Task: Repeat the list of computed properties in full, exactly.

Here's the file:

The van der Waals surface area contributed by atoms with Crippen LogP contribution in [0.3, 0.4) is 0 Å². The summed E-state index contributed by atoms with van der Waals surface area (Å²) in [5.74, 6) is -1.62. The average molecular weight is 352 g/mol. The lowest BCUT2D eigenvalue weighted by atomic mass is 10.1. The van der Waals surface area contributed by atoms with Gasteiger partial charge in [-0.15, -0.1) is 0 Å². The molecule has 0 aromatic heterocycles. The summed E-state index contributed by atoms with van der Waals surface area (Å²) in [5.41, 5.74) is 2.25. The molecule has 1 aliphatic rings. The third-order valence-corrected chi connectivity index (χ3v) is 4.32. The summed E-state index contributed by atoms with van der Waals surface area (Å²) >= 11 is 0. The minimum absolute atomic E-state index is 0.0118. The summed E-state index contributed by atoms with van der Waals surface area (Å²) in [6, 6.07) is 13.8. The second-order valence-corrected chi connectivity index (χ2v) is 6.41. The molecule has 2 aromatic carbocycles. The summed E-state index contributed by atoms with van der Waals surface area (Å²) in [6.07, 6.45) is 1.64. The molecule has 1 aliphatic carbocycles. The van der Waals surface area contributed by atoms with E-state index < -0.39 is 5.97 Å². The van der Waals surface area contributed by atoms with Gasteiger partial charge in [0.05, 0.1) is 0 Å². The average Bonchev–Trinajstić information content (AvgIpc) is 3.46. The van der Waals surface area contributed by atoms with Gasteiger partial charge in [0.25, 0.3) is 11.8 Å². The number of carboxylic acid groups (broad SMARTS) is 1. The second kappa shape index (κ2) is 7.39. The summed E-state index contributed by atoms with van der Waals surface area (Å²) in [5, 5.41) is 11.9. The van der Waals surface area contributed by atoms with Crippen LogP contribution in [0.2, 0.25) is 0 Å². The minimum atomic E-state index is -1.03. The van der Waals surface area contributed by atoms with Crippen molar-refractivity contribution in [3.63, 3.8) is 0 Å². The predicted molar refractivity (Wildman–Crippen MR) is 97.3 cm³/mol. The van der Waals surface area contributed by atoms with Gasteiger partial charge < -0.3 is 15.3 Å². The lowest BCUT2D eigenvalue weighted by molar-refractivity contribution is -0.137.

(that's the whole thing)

The van der Waals surface area contributed by atoms with Crippen LogP contribution in [0.3, 0.4) is 0 Å². The summed E-state index contributed by atoms with van der Waals surface area (Å²) in [5.74, 6) is -1.62. The average molecular weight is 352 g/mol. The lowest BCUT2D eigenvalue weighted by atomic mass is 10.1. The van der Waals surface area contributed by atoms with Gasteiger partial charge in [-0.15, -0.1) is 0 Å². The molecule has 0 aromatic heterocycles. The summed E-state index contributed by atoms with van der Waals surface area (Å²) in [5.41, 5.74) is 2.25. The molecule has 1 aliphatic rings. The third-order valence-corrected chi connectivity index (χ3v) is 4.32. The summed E-state index contributed by atoms with van der Waals surface area (Å²) >= 11 is 0. The minimum absolute atomic E-state index is 0.0118. The summed E-state index contributed by atoms with van der Waals surface area (Å²) in [6, 6.07) is 13.8. The second-order valence-corrected chi connectivity index (χ2v) is 6.41. The molecule has 2 aromatic carbocycles. The summed E-state index contributed by atoms with van der Waals surface area (Å²) in [6.07, 6.45) is 1.64. The molecule has 1 aliphatic carbocycles. The van der Waals surface area contributed by atoms with E-state index < -0.39 is 5.97 Å². The van der Waals surface area contributed by atoms with Gasteiger partial charge in [0.05, 0.1) is 0 Å². The average Bonchev–Trinajstić information content (AvgIpc) is 3.46. The van der Waals surface area contributed by atoms with Gasteiger partial charge in [0.25, 0.3) is 11.8 Å². The number of carboxylic acid groups (broad SMARTS) is 1. The second kappa shape index (κ2) is 7.39. The summed E-state index contributed by atoms with van der Waals surface area (Å²) in [5, 5.41) is 11.9. The van der Waals surface area contributed by atoms with Crippen LogP contribution in [0.2, 0.25) is 0 Å². The minimum atomic E-state index is -1.03. The van der Waals surface area contributed by atoms with Crippen molar-refractivity contribution in [3.63, 3.8) is 0 Å². The predicted molar refractivity (Wildman–Crippen MR) is 97.3 cm³/mol. The van der Waals surface area contributed by atoms with Gasteiger partial charge < -0.3 is 15.3 Å². The lowest BCUT2D eigenvalue weighted by molar-refractivity contribution is -0.137.